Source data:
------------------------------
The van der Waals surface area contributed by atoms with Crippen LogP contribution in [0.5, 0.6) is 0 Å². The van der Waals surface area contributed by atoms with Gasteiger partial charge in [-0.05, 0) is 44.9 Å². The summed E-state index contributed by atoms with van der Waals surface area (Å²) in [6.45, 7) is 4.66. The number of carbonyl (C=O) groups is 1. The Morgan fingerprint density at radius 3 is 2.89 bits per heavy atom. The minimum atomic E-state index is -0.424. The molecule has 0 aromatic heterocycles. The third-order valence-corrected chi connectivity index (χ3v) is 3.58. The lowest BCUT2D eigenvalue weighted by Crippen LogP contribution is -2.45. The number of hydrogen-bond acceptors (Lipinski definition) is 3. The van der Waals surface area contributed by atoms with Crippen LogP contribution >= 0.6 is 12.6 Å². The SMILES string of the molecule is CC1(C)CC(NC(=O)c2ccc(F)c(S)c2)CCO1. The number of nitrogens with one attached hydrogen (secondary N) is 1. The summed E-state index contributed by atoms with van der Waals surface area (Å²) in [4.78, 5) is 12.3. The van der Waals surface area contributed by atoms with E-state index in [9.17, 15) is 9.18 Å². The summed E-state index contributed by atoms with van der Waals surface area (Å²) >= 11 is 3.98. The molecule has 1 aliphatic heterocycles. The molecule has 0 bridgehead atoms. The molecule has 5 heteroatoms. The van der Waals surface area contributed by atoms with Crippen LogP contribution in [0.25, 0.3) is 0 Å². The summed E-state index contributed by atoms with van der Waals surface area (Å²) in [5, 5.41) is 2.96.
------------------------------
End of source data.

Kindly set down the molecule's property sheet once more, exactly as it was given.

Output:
The van der Waals surface area contributed by atoms with Crippen LogP contribution in [0.5, 0.6) is 0 Å². The van der Waals surface area contributed by atoms with Gasteiger partial charge in [-0.05, 0) is 44.9 Å². The summed E-state index contributed by atoms with van der Waals surface area (Å²) in [6.45, 7) is 4.66. The number of carbonyl (C=O) groups is 1. The Morgan fingerprint density at radius 3 is 2.89 bits per heavy atom. The minimum atomic E-state index is -0.424. The molecule has 0 aromatic heterocycles. The third-order valence-corrected chi connectivity index (χ3v) is 3.58. The lowest BCUT2D eigenvalue weighted by Crippen LogP contribution is -2.45. The number of hydrogen-bond acceptors (Lipinski definition) is 3. The van der Waals surface area contributed by atoms with Crippen LogP contribution >= 0.6 is 12.6 Å². The SMILES string of the molecule is CC1(C)CC(NC(=O)c2ccc(F)c(S)c2)CCO1. The number of nitrogens with one attached hydrogen (secondary N) is 1. The summed E-state index contributed by atoms with van der Waals surface area (Å²) in [4.78, 5) is 12.3. The van der Waals surface area contributed by atoms with E-state index in [9.17, 15) is 9.18 Å². The summed E-state index contributed by atoms with van der Waals surface area (Å²) >= 11 is 3.98. The molecule has 1 aliphatic heterocycles. The molecule has 0 bridgehead atoms. The molecule has 5 heteroatoms. The van der Waals surface area contributed by atoms with Crippen LogP contribution in [0.25, 0.3) is 0 Å². The summed E-state index contributed by atoms with van der Waals surface area (Å²) in [5, 5.41) is 2.96.